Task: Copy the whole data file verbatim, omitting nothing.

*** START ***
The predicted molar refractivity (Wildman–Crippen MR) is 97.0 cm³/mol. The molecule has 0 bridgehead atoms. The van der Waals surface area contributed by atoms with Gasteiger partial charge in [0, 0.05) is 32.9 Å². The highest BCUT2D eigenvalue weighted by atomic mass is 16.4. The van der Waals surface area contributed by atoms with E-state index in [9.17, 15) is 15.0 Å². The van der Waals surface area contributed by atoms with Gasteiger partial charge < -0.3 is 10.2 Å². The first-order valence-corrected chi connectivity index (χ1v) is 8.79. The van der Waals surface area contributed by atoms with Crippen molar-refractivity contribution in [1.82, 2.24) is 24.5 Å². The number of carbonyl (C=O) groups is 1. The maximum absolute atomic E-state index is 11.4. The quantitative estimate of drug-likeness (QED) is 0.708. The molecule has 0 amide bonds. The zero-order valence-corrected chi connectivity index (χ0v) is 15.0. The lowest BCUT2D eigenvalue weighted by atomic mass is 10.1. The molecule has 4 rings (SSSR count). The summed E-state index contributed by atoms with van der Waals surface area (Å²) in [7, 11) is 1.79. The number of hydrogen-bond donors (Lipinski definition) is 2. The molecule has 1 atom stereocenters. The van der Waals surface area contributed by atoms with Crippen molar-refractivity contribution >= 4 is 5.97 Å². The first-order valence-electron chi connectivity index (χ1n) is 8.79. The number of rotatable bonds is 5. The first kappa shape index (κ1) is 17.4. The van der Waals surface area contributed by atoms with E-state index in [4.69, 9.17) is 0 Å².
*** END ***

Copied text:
The predicted molar refractivity (Wildman–Crippen MR) is 97.0 cm³/mol. The molecule has 0 bridgehead atoms. The van der Waals surface area contributed by atoms with Gasteiger partial charge in [0, 0.05) is 32.9 Å². The highest BCUT2D eigenvalue weighted by atomic mass is 16.4. The van der Waals surface area contributed by atoms with E-state index in [9.17, 15) is 15.0 Å². The van der Waals surface area contributed by atoms with Gasteiger partial charge < -0.3 is 10.2 Å². The first-order valence-corrected chi connectivity index (χ1v) is 8.79. The van der Waals surface area contributed by atoms with Crippen molar-refractivity contribution in [1.82, 2.24) is 24.5 Å². The number of carbonyl (C=O) groups is 1. The maximum absolute atomic E-state index is 11.4. The quantitative estimate of drug-likeness (QED) is 0.708. The molecule has 0 amide bonds. The zero-order valence-corrected chi connectivity index (χ0v) is 15.0. The lowest BCUT2D eigenvalue weighted by atomic mass is 10.1. The molecule has 4 rings (SSSR count). The summed E-state index contributed by atoms with van der Waals surface area (Å²) in [7, 11) is 1.79. The number of hydrogen-bond donors (Lipinski definition) is 2. The molecule has 1 atom stereocenters. The van der Waals surface area contributed by atoms with Crippen molar-refractivity contribution >= 4 is 5.97 Å². The first-order valence-electron chi connectivity index (χ1n) is 8.79. The number of rotatable bonds is 5. The first kappa shape index (κ1) is 17.4. The van der Waals surface area contributed by atoms with E-state index in [4.69, 9.17) is 0 Å².